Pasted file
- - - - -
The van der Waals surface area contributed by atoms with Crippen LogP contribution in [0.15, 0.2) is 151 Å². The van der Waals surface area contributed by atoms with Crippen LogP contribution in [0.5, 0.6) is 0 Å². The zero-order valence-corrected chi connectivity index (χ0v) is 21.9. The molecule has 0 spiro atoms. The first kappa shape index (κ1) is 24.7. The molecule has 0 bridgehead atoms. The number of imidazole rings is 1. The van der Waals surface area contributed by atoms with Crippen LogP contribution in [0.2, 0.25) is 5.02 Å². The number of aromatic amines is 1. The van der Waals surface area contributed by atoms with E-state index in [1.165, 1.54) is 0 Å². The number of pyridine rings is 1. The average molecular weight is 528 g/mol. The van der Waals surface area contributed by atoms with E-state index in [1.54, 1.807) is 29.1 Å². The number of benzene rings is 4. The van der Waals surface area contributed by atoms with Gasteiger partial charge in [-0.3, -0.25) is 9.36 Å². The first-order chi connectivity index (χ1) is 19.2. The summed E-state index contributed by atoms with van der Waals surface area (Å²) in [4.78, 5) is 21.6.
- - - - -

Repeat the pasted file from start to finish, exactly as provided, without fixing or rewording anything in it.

The van der Waals surface area contributed by atoms with Crippen LogP contribution in [0.15, 0.2) is 151 Å². The van der Waals surface area contributed by atoms with Crippen LogP contribution in [0.5, 0.6) is 0 Å². The zero-order valence-corrected chi connectivity index (χ0v) is 21.9. The molecule has 0 spiro atoms. The first kappa shape index (κ1) is 24.7. The molecule has 0 bridgehead atoms. The number of imidazole rings is 1. The van der Waals surface area contributed by atoms with Crippen LogP contribution in [0.2, 0.25) is 5.02 Å². The number of aromatic amines is 1. The van der Waals surface area contributed by atoms with E-state index in [1.165, 1.54) is 0 Å². The number of pyridine rings is 1. The average molecular weight is 528 g/mol. The van der Waals surface area contributed by atoms with E-state index in [1.54, 1.807) is 29.1 Å². The number of benzene rings is 4. The van der Waals surface area contributed by atoms with Gasteiger partial charge in [-0.3, -0.25) is 9.36 Å². The first-order chi connectivity index (χ1) is 19.2. The summed E-state index contributed by atoms with van der Waals surface area (Å²) in [4.78, 5) is 21.6.